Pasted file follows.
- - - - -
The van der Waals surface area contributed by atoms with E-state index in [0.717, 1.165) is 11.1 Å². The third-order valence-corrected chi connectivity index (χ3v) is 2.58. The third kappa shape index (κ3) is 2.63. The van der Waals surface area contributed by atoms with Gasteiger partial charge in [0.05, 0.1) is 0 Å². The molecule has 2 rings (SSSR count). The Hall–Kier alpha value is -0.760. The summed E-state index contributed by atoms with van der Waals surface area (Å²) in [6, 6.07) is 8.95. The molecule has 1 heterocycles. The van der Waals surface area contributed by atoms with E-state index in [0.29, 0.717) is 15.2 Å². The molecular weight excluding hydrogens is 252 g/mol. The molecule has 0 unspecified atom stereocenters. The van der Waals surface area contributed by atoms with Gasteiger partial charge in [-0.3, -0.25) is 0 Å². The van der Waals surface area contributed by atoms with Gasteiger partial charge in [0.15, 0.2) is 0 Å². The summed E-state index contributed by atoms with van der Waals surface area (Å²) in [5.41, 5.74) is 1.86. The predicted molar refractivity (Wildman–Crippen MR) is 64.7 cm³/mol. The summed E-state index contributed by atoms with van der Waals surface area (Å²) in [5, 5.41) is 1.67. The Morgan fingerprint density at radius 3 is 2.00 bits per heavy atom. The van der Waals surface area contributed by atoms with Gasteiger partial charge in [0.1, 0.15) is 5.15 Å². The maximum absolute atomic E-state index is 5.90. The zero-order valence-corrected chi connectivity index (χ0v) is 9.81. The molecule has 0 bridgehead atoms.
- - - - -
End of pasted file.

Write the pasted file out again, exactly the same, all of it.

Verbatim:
The van der Waals surface area contributed by atoms with E-state index in [0.717, 1.165) is 11.1 Å². The third-order valence-corrected chi connectivity index (χ3v) is 2.58. The third kappa shape index (κ3) is 2.63. The van der Waals surface area contributed by atoms with Gasteiger partial charge in [0.05, 0.1) is 0 Å². The molecule has 2 rings (SSSR count). The Hall–Kier alpha value is -0.760. The summed E-state index contributed by atoms with van der Waals surface area (Å²) in [6, 6.07) is 8.95. The molecule has 1 heterocycles. The van der Waals surface area contributed by atoms with E-state index in [0.29, 0.717) is 15.2 Å². The molecular weight excluding hydrogens is 252 g/mol. The molecule has 0 unspecified atom stereocenters. The van der Waals surface area contributed by atoms with Gasteiger partial charge in [-0.3, -0.25) is 0 Å². The van der Waals surface area contributed by atoms with Gasteiger partial charge in [0.15, 0.2) is 0 Å². The summed E-state index contributed by atoms with van der Waals surface area (Å²) in [5.41, 5.74) is 1.86. The predicted molar refractivity (Wildman–Crippen MR) is 64.7 cm³/mol. The summed E-state index contributed by atoms with van der Waals surface area (Å²) in [5, 5.41) is 1.67. The Morgan fingerprint density at radius 3 is 2.00 bits per heavy atom. The van der Waals surface area contributed by atoms with Gasteiger partial charge in [0.1, 0.15) is 5.15 Å². The maximum absolute atomic E-state index is 5.90. The zero-order valence-corrected chi connectivity index (χ0v) is 9.81. The molecule has 0 bridgehead atoms.